What is the Supremacy Clause? Article VI of the Constitution, which states that laws passed by the national government and all treaties are the supreme laws of the land and superior to all laws adopted by any state or any subdivision. To a certain extent this clause only indicates a truism: in those areas where the national government has rightful authority its laws are supreme. The clause specifically indicates that the national law is supreme only when in harmony with the Constitution and when acting with rightful authority. This does not mean that the national government can intrude on state prerogatives. States maintain sovereignty separate from that of the federal government. Still, should there be a conflict between state and federal law, if the federal government has a rightful authority over the particular area of law, its act would trump that of the state.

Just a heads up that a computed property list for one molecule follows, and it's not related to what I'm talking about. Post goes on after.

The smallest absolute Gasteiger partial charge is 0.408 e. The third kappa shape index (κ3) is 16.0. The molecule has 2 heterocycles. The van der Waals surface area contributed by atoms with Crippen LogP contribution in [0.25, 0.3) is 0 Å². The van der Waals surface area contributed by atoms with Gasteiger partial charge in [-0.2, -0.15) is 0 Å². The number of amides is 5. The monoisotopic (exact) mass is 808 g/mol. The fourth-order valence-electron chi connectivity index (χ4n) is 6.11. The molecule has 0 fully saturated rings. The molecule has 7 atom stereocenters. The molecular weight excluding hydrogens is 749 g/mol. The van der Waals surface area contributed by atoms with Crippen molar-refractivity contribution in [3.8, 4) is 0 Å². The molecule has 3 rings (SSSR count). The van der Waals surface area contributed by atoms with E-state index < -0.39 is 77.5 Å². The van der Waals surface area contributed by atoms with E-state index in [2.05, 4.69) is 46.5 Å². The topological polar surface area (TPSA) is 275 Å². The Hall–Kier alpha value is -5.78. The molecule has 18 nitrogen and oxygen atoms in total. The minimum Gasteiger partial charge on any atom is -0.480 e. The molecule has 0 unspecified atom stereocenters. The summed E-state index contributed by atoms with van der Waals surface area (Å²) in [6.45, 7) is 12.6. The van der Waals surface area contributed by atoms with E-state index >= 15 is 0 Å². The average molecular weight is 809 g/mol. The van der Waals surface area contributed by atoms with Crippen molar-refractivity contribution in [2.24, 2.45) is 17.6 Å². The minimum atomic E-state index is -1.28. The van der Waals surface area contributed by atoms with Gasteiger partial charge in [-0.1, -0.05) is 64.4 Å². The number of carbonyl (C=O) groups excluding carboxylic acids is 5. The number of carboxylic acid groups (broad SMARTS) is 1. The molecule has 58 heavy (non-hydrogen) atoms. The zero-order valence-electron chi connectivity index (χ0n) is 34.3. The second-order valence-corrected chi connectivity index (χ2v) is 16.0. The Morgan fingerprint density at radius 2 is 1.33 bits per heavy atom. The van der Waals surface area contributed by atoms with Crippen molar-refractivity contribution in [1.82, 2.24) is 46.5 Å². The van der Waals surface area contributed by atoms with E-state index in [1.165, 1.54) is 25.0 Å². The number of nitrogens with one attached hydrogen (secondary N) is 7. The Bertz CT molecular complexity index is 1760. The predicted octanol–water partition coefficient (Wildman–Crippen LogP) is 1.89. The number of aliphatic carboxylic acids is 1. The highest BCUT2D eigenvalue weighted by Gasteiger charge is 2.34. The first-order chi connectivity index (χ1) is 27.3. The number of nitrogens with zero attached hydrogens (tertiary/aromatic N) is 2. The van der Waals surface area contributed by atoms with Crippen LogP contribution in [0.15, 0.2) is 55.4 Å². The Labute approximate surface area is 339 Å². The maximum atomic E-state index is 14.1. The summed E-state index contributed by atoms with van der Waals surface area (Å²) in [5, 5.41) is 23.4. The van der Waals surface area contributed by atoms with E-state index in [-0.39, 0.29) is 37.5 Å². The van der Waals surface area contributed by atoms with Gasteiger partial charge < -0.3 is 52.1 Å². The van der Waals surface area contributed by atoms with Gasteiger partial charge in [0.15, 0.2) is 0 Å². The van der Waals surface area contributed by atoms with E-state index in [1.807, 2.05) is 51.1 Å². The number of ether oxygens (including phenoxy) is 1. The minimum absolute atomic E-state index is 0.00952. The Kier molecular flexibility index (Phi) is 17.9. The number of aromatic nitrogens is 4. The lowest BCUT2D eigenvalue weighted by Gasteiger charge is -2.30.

The Supremacy Clause is in a more general one of the most important clauses in the Constitution, for it marks the transition from a system in which the States were sovereign, the old Articles of Confederation, and a system under which the National Government will be sovereign.
2. What is the Commerce Clause? Article I, Section 8, Clause 3 of the United States Constitution empowers the United States Congress “To regulate Commerce with foreign Nations, and among the several States, and with the Indian Tribes.” The Commerce Clause is a grant of power to Congress, not an express limitation on the power of the states to regulate the economy.